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    Wednesday, August 10, 2022

    OCME: Connecticut sees year-over-year decrease in OD deaths

    Fewer people died by overdose in 2018 than in the year before, the first time the state saw such a year-over-year decrease since the state Office of the Chief Medical Examiner began releasing numbers in 2012.

    Chief Medical Examiner Dr. James Gill said Friday that 1,017 people died in 2018 compared to 1,038 in 2017, a 2 percent decrease.

    Because of the decrease in fatal overdose numbers, along with improving data about overdose-related emergency room visits, officials have been cautiously optimistic that overdoses may be leveling off in the state. But the rates for fatal overdoses and ER visits still are higher in Connecticut than in most other states.

    [naviga:img src="https://projects.theday.com/charts/ct-overdose-deaths-2012-2018.jpg" alt="" width="450" height="358" align="right" /]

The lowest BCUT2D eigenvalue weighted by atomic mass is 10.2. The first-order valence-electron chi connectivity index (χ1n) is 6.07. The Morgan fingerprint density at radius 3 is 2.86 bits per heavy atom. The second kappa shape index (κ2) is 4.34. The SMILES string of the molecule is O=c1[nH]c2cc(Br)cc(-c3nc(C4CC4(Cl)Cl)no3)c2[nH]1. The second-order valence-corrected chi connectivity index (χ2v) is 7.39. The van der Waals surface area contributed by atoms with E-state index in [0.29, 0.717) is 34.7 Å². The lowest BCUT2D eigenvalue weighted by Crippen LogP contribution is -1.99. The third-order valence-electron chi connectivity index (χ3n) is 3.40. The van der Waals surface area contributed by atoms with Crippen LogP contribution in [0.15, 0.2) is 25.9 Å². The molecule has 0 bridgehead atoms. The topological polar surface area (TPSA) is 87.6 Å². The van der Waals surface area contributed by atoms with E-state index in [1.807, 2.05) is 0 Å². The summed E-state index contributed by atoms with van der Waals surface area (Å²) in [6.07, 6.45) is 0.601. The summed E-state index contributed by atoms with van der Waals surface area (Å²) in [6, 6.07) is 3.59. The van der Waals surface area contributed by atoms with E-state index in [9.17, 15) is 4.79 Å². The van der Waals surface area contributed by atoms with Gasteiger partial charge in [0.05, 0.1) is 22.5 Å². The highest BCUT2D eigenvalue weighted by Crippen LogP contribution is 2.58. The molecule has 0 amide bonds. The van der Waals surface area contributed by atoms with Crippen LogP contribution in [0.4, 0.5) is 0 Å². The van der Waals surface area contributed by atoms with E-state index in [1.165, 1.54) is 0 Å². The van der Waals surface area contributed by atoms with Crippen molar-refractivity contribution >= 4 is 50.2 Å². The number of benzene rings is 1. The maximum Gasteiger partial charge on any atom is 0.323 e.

Gill said the powerful synthetic opioid fentanyl was detected in 760 deaths last year, compared to 677 the year before. Fentanyl has increased in prevalence each year since 2012, when only 14 deaths involving the drug were reported.

    Heroin, meanwhile, was found in 391 deaths compared to 474 the year before, marking the second straight year-over-year decrease.

    Gill also released town-by-town data, which showed at least 17 fatal overdoses happened in New London, 16 in Groton and 14 in Norwich.

    Officials couldn’t determine where 39 of the state’s fatal overdoses occurred.

    The numbers come as the Public Health Committee plans to dedicate yet another day to discussing bills that address the crisis.

    State Sen. Heather Somers, R-Groton, said earlier this week that legislators are tackling the issue from multiple angles.

    “We’re trying to look at (the crisis) in the most holistic way we can,” said Somers, a ranking member and former co-chair of the committee. “I don’t think there’s anybody in the legislature that has not been touched by this crisis.”


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